dharr

Dr. David Harrington

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19 years, 182 days
University of Victoria
Professor or university staff
Victoria, British Columbia, Canada

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I am a professor of chemistry at the University of Victoria, BC, Canada, where my research areas are electrochemistry and surface science. I have been a user of Maple since about 1990.

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These are replies submitted by dharr

@MaPal93 

  1. What am I doing wrong when solving the reduced form system?
    Nothing, the expressions are just too complicated. You substitute the solution of a quartic into a complicated eqn and then that eq is very complicated.
  2. Am I understanding correctly that, in contrast to the provided example in the answer, only real solutions exist here (even if lambda_2 \= lambda_3)?
    I don't think you can tell much about this.
  3. lambda_2 (l2[1]) and lambda_3 (l3[1]) are pretty much nonspecular (i.e., very different in size and form), while in the example provided in the answer the solutions are specular/very similar to each other, am I wrong?
    In my solution, the stepwise equation get more complicated (admittedly only slightly). I think this is general. Of course if you have the same values they potentially can be simplified to the same thing, but once there are radicals, then that is not easy to do. You also don't know that you have picked out the right roots; they might be different.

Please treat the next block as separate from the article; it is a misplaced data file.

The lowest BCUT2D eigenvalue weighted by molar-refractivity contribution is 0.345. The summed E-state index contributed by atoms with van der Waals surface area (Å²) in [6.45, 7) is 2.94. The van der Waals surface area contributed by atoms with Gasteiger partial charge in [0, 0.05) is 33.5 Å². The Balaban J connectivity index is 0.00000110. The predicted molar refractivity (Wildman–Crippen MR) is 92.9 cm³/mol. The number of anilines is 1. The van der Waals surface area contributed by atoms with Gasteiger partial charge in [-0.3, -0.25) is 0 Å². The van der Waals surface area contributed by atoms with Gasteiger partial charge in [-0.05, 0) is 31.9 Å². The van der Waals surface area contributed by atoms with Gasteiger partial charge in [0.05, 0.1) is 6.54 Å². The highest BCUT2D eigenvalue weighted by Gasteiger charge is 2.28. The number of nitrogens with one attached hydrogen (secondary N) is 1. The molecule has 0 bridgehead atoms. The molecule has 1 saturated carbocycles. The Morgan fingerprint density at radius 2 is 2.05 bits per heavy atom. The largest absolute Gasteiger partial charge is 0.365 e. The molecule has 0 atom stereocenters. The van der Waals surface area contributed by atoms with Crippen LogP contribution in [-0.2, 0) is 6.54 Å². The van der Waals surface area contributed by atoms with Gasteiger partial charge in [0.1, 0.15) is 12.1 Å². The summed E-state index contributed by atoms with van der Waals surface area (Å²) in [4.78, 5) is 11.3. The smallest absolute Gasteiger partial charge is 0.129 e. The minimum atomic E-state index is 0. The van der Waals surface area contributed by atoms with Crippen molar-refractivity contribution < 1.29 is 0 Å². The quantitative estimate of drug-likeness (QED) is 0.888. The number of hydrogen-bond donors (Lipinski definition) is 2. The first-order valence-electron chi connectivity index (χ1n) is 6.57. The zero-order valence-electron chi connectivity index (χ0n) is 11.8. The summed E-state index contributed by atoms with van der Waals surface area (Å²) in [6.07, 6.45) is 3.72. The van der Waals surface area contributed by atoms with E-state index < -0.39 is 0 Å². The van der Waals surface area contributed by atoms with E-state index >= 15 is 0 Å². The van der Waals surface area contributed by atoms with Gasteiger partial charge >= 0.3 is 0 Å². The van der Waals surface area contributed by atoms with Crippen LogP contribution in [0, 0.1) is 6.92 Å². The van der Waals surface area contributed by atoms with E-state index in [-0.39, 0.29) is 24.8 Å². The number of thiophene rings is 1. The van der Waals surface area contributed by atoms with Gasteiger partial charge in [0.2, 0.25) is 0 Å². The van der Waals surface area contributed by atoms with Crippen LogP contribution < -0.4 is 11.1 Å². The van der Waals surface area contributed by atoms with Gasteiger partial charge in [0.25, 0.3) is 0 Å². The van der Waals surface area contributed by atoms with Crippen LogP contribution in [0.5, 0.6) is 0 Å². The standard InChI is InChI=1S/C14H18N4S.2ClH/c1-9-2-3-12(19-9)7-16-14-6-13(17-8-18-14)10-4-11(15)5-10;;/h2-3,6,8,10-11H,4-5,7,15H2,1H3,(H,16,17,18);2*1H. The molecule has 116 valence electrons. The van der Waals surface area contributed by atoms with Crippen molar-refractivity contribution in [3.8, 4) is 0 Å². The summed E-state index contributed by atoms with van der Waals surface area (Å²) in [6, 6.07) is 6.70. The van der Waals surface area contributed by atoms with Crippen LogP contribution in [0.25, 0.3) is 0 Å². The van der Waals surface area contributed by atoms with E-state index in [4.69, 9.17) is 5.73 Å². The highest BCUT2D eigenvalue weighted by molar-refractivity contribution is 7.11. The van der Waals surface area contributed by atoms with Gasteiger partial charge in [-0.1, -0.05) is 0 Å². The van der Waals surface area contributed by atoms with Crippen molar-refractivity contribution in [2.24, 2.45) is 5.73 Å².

You are assuming the first value from allvalues is real, but this will depend on your parameters. Only for numeric coefficients is the first RootOf real (if there is a real root).

240124_specular_equations_nonspecular_solutions_dharr.mw

 

Presumably, the reason that f(0.2342493224)  is not changed to f(0.2342)  is because to get 4 place accuracy in the value of the function might require more than 4 place accuracy in its argument.

@acer Thanks. Obvious in highsight, I should have gone straight to seq.

@Nicole Sharp 

I think that getting different results depending in units present or not does seem strange, as does different results for numbers being expressed in different forms (exact or float). These differences seem to be becuase there is different analysis going on behind the scenes. Those can certainly be considered areas for improvement, but I don't think something can be considered a bug unless it returns the wrong answer. A numerical calculation is expected to have a small error. Since Maple works in the complex domain a small imaginary part is no different from a small error in a real answer, which is why the fnormal and simplify/zero postprocessing seems to me to be the correct way to go.